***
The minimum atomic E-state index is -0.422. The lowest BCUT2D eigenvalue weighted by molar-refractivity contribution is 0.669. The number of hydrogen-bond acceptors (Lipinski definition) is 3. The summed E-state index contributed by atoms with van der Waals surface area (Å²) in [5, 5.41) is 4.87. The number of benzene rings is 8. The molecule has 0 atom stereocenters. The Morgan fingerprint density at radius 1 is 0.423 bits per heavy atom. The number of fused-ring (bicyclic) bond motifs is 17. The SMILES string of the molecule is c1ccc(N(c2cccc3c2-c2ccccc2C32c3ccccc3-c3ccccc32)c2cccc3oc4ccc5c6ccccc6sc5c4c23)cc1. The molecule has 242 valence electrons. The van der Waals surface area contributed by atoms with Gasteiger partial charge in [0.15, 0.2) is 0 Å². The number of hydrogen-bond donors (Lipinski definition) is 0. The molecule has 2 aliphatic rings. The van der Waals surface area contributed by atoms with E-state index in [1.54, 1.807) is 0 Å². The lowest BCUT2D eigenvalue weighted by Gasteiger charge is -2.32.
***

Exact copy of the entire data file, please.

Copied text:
The minimum atomic E-state index is -0.422. The lowest BCUT2D eigenvalue weighted by molar-refractivity contribution is 0.669. The number of hydrogen-bond acceptors (Lipinski definition) is 3. The summed E-state index contributed by atoms with van der Waals surface area (Å²) in [5, 5.41) is 4.87. The number of benzene rings is 8. The molecule has 0 atom stereocenters. The Morgan fingerprint density at radius 1 is 0.423 bits per heavy atom. The number of fused-ring (bicyclic) bond motifs is 17. The SMILES string of the molecule is c1ccc(N(c2cccc3c2-c2ccccc2C32c3ccccc3-c3ccccc32)c2cccc3oc4ccc5c6ccccc6sc5c4c23)cc1. The molecule has 242 valence electrons. The van der Waals surface area contributed by atoms with Gasteiger partial charge in [0.15, 0.2) is 0 Å². The number of hydrogen-bond donors (Lipinski definition) is 0. The molecule has 2 aliphatic rings. The van der Waals surface area contributed by atoms with E-state index in [1.54, 1.807) is 0 Å². The lowest BCUT2D eigenvalue weighted by Gasteiger charge is -2.32.